Unseasonably warm temperatures weren’t the only thing causing Texans to sweat this weekend. Warnings from the state’s power grid operator, the Electric Reliability Council of Texas, had many on edge about whether the lights would stay on as the mercury soared. ERCOT issued a notice shortly after 5 p.m. Friday asking people to conserve electricity as demand was expected to come close to supply.
Why were Texans asked to conserve electricity?
Part of the reason was that several power-generating plants went offline as temperatures rose, said Matt Smith, lead oil analyst for the Americas at Keplr.
Having six natural gas-fired plants offline “reduced electricity supply, not by a huge amount, but enough considering the backdrop of high demand already.”
What caused the plants to go offline?
“They’re saying they tripped off because of the heat, it seems,” Smith said. “It’s a very small share of the generation mix total there, but it just came at a time when it was really needed. And so I think that’s really what has raised concerns.”
Why is electricity demand in Texas so high?
In addition to higher temperatures, a couple of pandemic-related issues are contributing factors, Smith said.
“We’ve seen a lot of people moving to Texas during the pandemic, flocking to cities such as Austin and Houston. And secondly, we’ve emerged from the pandemic and everything is reopened, from commercial spaces for shops and people returning to offices. So that’s boosting demand as well,” he said.
Should Texans expect to see more warnings to conserve throughout the summer?
ERCOT says it sees sufficient supply to meet high demand, Smith said, also noting that five of the six plants that went offline Friday are now back online. However, the Public Utility Commission of Texas has expressed concern that generators haven’t had enough time to perform seasonal maintenance ahead of summer, he said.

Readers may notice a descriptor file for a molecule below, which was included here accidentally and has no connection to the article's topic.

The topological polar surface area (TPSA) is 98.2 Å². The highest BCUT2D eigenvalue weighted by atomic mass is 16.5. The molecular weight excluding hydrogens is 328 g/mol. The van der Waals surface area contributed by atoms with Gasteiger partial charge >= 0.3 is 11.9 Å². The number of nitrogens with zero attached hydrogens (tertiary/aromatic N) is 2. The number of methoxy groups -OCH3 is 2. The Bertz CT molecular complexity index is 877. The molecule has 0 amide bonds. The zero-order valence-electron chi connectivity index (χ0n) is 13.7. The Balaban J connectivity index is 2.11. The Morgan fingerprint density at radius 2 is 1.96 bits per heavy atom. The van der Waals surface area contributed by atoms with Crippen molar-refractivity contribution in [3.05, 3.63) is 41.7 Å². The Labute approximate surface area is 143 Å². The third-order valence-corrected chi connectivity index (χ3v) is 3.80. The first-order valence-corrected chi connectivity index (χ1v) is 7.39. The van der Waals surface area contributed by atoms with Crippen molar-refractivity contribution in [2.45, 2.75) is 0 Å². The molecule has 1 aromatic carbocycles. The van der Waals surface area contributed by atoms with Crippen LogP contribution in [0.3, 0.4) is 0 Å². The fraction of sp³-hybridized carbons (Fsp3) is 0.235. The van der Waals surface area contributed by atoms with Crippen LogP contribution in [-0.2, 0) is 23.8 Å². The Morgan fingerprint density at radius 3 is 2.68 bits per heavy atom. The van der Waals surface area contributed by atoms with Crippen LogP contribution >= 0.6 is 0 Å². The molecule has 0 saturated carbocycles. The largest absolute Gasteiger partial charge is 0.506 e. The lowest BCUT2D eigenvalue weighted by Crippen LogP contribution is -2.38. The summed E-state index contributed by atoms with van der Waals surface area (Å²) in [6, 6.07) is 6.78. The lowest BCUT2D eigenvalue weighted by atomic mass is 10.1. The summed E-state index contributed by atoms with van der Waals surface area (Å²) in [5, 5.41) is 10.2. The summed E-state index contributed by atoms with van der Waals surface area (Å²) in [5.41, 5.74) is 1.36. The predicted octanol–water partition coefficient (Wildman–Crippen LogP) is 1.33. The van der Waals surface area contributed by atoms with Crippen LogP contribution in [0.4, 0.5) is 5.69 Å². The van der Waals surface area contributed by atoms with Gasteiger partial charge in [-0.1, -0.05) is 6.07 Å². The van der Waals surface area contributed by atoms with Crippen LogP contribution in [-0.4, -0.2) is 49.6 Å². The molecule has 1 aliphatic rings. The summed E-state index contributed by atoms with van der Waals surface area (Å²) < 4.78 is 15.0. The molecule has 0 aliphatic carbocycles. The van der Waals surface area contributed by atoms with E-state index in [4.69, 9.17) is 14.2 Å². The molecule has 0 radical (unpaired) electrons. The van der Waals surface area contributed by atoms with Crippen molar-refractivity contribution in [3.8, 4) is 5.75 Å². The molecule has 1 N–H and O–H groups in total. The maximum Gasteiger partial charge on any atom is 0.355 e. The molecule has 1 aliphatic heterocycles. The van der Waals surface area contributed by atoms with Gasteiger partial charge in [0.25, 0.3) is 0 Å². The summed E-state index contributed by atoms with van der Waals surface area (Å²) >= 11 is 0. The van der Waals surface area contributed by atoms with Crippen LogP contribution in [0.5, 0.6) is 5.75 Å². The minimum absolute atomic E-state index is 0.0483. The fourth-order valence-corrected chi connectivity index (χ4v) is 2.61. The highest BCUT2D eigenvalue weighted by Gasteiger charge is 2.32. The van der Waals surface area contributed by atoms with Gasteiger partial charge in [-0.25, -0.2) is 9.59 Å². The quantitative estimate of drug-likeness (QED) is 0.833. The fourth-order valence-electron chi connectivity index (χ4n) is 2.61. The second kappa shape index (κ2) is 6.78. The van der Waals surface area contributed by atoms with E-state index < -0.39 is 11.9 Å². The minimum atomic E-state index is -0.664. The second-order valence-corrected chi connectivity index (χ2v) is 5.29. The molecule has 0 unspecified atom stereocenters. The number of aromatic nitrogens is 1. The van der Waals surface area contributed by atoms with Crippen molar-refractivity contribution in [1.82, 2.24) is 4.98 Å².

“ERCOT has already asked power plants to postpone outages and return from outages to meet this higher demand. And so it is concerning given, you know, higher temperatures await,” Smith said.
“They’re saying that things should be okay, but really the proof is going to be in the pudding, right, as we get into these higher temperatures. While we are having more supply coming, particularly from the renewables side of things, demand is continuing to increase as well. So it’s really a case of kind of ‘watch this space.’
Ways to conserve power
ERCOT and the Public Utility Commission suggest the following energy-saving tips in hot weather:
– Set thermostats to 78 degrees or above
– Use ceiling fans and portable fans to circulate air
– Do not use large appliances like dishwashers or washing machines during peak hours (between 3 p.m. and 8 p.m.)
– Use a clothesline or drying rack instead of a dryer
– Close interior blinds, shades or curtains to block the sun and heat
– Raise thermostats to 80 degrees or higher if leaving for more than for hours